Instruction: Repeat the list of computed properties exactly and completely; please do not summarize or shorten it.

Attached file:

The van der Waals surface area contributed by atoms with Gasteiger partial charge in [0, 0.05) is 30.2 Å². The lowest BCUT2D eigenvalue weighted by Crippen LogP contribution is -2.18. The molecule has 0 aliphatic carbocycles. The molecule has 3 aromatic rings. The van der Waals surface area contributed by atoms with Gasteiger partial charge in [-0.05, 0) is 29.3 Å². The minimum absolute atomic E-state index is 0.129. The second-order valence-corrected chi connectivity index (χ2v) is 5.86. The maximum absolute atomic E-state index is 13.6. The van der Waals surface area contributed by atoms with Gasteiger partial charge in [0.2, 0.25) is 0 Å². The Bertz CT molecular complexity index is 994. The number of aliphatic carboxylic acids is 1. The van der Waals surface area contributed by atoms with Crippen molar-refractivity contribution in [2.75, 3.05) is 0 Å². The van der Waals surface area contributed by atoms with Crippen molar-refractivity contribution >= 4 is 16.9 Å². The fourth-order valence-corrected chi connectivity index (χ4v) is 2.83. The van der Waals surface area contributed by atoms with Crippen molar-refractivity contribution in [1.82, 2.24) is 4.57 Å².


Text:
The van der Waals surface area contributed by atoms with Gasteiger partial charge in [0, 0.05) is 30.2 Å². The lowest BCUT2D eigenvalue weighted by Crippen LogP contribution is -2.18. The molecule has 0 aliphatic carbocycles. The molecule has 3 aromatic rings. The van der Waals surface area contributed by atoms with Gasteiger partial charge in [-0.05, 0) is 29.3 Å². The minimum absolute atomic E-state index is 0.129. The second-order valence-corrected chi connectivity index (χ2v) is 5.86. The maximum absolute atomic E-state index is 13.6. The van der Waals surface area contributed by atoms with Gasteiger partial charge in [0.2, 0.25) is 0 Å². The Bertz CT molecular complexity index is 994. The number of aliphatic carboxylic acids is 1. The van der Waals surface area contributed by atoms with Crippen molar-refractivity contribution in [2.75, 3.05) is 0 Å². The van der Waals surface area contributed by atoms with Crippen molar-refractivity contribution >= 4 is 16.9 Å². The fourth-order valence-corrected chi connectivity index (χ4v) is 2.83. The van der Waals surface area contributed by atoms with Crippen molar-refractivity contribution in [1.82, 2.24) is 4.57 Å².